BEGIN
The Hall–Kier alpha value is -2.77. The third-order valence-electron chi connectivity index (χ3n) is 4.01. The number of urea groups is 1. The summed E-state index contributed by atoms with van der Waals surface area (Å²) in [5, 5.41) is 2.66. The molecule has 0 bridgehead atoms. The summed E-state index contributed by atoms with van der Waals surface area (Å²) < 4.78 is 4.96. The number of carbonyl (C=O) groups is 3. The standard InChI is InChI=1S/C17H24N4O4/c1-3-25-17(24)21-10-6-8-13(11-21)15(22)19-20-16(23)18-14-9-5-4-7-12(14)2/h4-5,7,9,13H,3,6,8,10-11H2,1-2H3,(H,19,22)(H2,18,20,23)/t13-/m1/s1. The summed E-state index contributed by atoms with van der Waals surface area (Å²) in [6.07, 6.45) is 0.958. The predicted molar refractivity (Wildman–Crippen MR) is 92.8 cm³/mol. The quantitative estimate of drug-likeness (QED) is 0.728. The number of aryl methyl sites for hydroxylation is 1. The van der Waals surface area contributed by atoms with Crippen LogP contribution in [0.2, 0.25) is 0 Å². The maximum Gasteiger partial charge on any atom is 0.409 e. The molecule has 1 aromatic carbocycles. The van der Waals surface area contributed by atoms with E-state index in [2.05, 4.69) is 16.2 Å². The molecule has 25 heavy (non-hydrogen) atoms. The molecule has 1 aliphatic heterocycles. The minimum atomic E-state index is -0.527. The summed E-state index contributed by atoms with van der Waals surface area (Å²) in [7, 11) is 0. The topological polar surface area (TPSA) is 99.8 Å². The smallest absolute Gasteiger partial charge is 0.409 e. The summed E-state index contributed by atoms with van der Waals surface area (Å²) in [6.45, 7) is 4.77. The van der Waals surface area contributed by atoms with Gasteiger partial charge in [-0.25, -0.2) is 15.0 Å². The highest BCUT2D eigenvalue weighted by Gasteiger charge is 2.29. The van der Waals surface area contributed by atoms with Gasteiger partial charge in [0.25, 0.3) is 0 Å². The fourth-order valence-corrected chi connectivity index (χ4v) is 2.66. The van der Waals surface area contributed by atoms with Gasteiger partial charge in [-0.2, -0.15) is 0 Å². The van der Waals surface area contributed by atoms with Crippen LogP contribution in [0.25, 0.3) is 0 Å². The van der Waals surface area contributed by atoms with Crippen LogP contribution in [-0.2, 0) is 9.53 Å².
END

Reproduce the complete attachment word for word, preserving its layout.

The Hall–Kier alpha value is -2.77. The third-order valence-electron chi connectivity index (χ3n) is 4.01. The number of urea groups is 1. The summed E-state index contributed by atoms with van der Waals surface area (Å²) in [5, 5.41) is 2.66. The molecule has 0 bridgehead atoms. The summed E-state index contributed by atoms with van der Waals surface area (Å²) < 4.78 is 4.96. The number of carbonyl (C=O) groups is 3. The standard InChI is InChI=1S/C17H24N4O4/c1-3-25-17(24)21-10-6-8-13(11-21)15(22)19-20-16(23)18-14-9-5-4-7-12(14)2/h4-5,7,9,13H,3,6,8,10-11H2,1-2H3,(H,19,22)(H2,18,20,23)/t13-/m1/s1. The summed E-state index contributed by atoms with van der Waals surface area (Å²) in [6.07, 6.45) is 0.958. The predicted molar refractivity (Wildman–Crippen MR) is 92.8 cm³/mol. The quantitative estimate of drug-likeness (QED) is 0.728. The number of aryl methyl sites for hydroxylation is 1. The van der Waals surface area contributed by atoms with Crippen LogP contribution in [0.2, 0.25) is 0 Å². The maximum Gasteiger partial charge on any atom is 0.409 e. The molecule has 1 aromatic carbocycles. The van der Waals surface area contributed by atoms with E-state index in [2.05, 4.69) is 16.2 Å². The molecule has 25 heavy (non-hydrogen) atoms. The molecule has 1 aliphatic heterocycles. The minimum atomic E-state index is -0.527. The summed E-state index contributed by atoms with van der Waals surface area (Å²) in [7, 11) is 0. The topological polar surface area (TPSA) is 99.8 Å². The smallest absolute Gasteiger partial charge is 0.409 e. The summed E-state index contributed by atoms with van der Waals surface area (Å²) in [6.45, 7) is 4.77. The van der Waals surface area contributed by atoms with Gasteiger partial charge in [-0.25, -0.2) is 15.0 Å². The highest BCUT2D eigenvalue weighted by Gasteiger charge is 2.29. The van der Waals surface area contributed by atoms with Gasteiger partial charge in [0.25, 0.3) is 0 Å². The fourth-order valence-corrected chi connectivity index (χ4v) is 2.66. The van der Waals surface area contributed by atoms with Gasteiger partial charge in [-0.2, -0.15) is 0 Å². The van der Waals surface area contributed by atoms with Crippen LogP contribution in [0.25, 0.3) is 0 Å². The van der Waals surface area contributed by atoms with Crippen LogP contribution in [-0.2, 0) is 9.53 Å².